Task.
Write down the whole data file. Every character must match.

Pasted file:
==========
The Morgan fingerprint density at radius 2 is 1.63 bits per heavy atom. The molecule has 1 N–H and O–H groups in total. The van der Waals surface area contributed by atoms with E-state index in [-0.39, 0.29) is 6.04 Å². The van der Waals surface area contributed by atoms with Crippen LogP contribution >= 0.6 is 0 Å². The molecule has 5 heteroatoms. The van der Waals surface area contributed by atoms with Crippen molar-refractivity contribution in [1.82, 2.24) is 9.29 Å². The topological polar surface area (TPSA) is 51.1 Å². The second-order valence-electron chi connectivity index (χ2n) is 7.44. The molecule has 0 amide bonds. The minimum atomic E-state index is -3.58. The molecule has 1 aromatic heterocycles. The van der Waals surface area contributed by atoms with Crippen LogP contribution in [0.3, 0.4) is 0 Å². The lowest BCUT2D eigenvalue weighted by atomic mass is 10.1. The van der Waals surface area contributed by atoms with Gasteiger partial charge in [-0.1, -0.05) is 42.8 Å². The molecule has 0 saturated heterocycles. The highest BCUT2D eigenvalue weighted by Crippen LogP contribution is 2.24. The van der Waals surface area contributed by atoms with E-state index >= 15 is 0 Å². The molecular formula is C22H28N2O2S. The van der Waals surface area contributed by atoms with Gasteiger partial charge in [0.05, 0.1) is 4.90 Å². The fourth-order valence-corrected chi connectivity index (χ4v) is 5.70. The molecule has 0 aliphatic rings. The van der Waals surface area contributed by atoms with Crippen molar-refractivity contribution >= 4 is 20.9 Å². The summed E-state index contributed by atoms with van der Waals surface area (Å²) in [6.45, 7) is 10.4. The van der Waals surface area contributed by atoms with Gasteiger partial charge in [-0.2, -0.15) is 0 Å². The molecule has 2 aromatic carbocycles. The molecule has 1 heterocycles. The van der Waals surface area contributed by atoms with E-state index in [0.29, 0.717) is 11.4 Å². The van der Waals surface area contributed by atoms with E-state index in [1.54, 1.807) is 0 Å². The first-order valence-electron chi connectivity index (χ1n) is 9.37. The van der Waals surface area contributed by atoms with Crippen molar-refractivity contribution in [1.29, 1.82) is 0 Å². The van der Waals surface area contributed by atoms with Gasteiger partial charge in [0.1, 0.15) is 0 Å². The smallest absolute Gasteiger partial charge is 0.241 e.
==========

The Morgan fingerprint density at radius 2 is 1.63 bits per heavy atom. The molecule has 1 N–H and O–H groups in total. The van der Waals surface area contributed by atoms with E-state index in [-0.39, 0.29) is 6.04 Å². The van der Waals surface area contributed by atoms with Crippen LogP contribution >= 0.6 is 0 Å². The molecule has 5 heteroatoms. The van der Waals surface area contributed by atoms with Crippen molar-refractivity contribution in [1.82, 2.24) is 9.29 Å². The topological polar surface area (TPSA) is 51.1 Å². The second-order valence-electron chi connectivity index (χ2n) is 7.44. The molecule has 0 amide bonds. The minimum atomic E-state index is -3.58. The molecule has 1 aromatic heterocycles. The van der Waals surface area contributed by atoms with Crippen LogP contribution in [0.3, 0.4) is 0 Å². The lowest BCUT2D eigenvalue weighted by atomic mass is 10.1. The van der Waals surface area contributed by atoms with Gasteiger partial charge in [-0.1, -0.05) is 42.8 Å². The molecule has 0 saturated heterocycles. The highest BCUT2D eigenvalue weighted by Crippen LogP contribution is 2.24. The van der Waals surface area contributed by atoms with E-state index >= 15 is 0 Å². The molecular formula is C22H28N2O2S. The van der Waals surface area contributed by atoms with Gasteiger partial charge in [0.05, 0.1) is 4.90 Å². The fourth-order valence-corrected chi connectivity index (χ4v) is 5.70. The molecule has 0 aliphatic rings. The van der Waals surface area contributed by atoms with Crippen molar-refractivity contribution >= 4 is 20.9 Å². The summed E-state index contributed by atoms with van der Waals surface area (Å²) in [6.45, 7) is 10.4. The van der Waals surface area contributed by atoms with Gasteiger partial charge in [-0.2, -0.15) is 0 Å². The molecule has 2 aromatic carbocycles. The molecule has 1 heterocycles. The van der Waals surface area contributed by atoms with E-state index in [0.29, 0.717) is 11.4 Å². The van der Waals surface area contributed by atoms with E-state index in [1.54, 1.807) is 0 Å². The first-order valence-electron chi connectivity index (χ1n) is 9.37. The van der Waals surface area contributed by atoms with Crippen molar-refractivity contribution in [1.29, 1.82) is 0 Å². The van der Waals surface area contributed by atoms with Gasteiger partial charge in [0.1, 0.15) is 0 Å². The smallest absolute Gasteiger partial charge is 0.241 e.